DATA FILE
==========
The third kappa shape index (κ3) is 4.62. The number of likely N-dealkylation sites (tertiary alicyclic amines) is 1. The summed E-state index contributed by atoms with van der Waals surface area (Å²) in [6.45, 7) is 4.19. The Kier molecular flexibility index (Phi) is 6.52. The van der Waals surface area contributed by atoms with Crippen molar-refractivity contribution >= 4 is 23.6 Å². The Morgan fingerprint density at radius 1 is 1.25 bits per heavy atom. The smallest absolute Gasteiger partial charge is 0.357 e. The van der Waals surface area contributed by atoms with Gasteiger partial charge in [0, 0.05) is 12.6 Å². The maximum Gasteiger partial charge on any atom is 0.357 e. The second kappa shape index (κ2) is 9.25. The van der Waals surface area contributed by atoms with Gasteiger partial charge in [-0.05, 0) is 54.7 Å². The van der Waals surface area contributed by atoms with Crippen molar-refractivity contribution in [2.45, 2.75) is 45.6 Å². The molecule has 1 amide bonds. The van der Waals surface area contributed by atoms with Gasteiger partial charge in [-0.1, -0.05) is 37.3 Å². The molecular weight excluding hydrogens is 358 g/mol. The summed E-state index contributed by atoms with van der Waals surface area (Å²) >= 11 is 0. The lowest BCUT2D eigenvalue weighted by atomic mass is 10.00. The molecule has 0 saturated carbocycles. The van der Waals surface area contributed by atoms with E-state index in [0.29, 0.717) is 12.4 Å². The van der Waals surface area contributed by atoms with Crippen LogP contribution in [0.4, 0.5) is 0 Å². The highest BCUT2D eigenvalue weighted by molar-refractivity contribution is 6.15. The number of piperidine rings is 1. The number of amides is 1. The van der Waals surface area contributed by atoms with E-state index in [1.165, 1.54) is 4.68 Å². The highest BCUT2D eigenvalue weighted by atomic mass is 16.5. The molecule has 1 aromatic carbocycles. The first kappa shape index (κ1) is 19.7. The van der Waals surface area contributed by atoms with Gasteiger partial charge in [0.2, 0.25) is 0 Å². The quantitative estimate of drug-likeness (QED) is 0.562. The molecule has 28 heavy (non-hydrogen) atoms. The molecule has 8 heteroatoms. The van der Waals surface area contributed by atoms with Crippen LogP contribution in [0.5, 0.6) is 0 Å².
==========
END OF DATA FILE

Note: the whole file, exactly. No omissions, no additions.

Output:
The third kappa shape index (κ3) is 4.62. The number of likely N-dealkylation sites (tertiary alicyclic amines) is 1. The summed E-state index contributed by atoms with van der Waals surface area (Å²) in [6.45, 7) is 4.19. The Kier molecular flexibility index (Phi) is 6.52. The van der Waals surface area contributed by atoms with Crippen molar-refractivity contribution >= 4 is 23.6 Å². The Morgan fingerprint density at radius 1 is 1.25 bits per heavy atom. The smallest absolute Gasteiger partial charge is 0.357 e. The van der Waals surface area contributed by atoms with Gasteiger partial charge in [0, 0.05) is 12.6 Å². The maximum Gasteiger partial charge on any atom is 0.357 e. The second kappa shape index (κ2) is 9.25. The van der Waals surface area contributed by atoms with Gasteiger partial charge in [-0.05, 0) is 54.7 Å². The van der Waals surface area contributed by atoms with Crippen molar-refractivity contribution in [2.45, 2.75) is 45.6 Å². The molecule has 1 amide bonds. The van der Waals surface area contributed by atoms with Gasteiger partial charge in [-0.1, -0.05) is 37.3 Å². The molecular weight excluding hydrogens is 358 g/mol. The summed E-state index contributed by atoms with van der Waals surface area (Å²) >= 11 is 0. The lowest BCUT2D eigenvalue weighted by atomic mass is 10.00. The molecule has 0 saturated carbocycles. The van der Waals surface area contributed by atoms with E-state index in [0.29, 0.717) is 12.4 Å². The van der Waals surface area contributed by atoms with Crippen LogP contribution in [0.4, 0.5) is 0 Å². The highest BCUT2D eigenvalue weighted by molar-refractivity contribution is 6.15. The number of piperidine rings is 1. The number of amides is 1. The van der Waals surface area contributed by atoms with E-state index in [1.165, 1.54) is 4.68 Å². The highest BCUT2D eigenvalue weighted by atomic mass is 16.5. The molecule has 1 aromatic carbocycles. The first kappa shape index (κ1) is 19.7. The van der Waals surface area contributed by atoms with Gasteiger partial charge in [0.2, 0.25) is 0 Å². The quantitative estimate of drug-likeness (QED) is 0.562. The molecule has 28 heavy (non-hydrogen) atoms. The molecule has 8 heteroatoms. The van der Waals surface area contributed by atoms with Crippen LogP contribution in [0.5, 0.6) is 0 Å².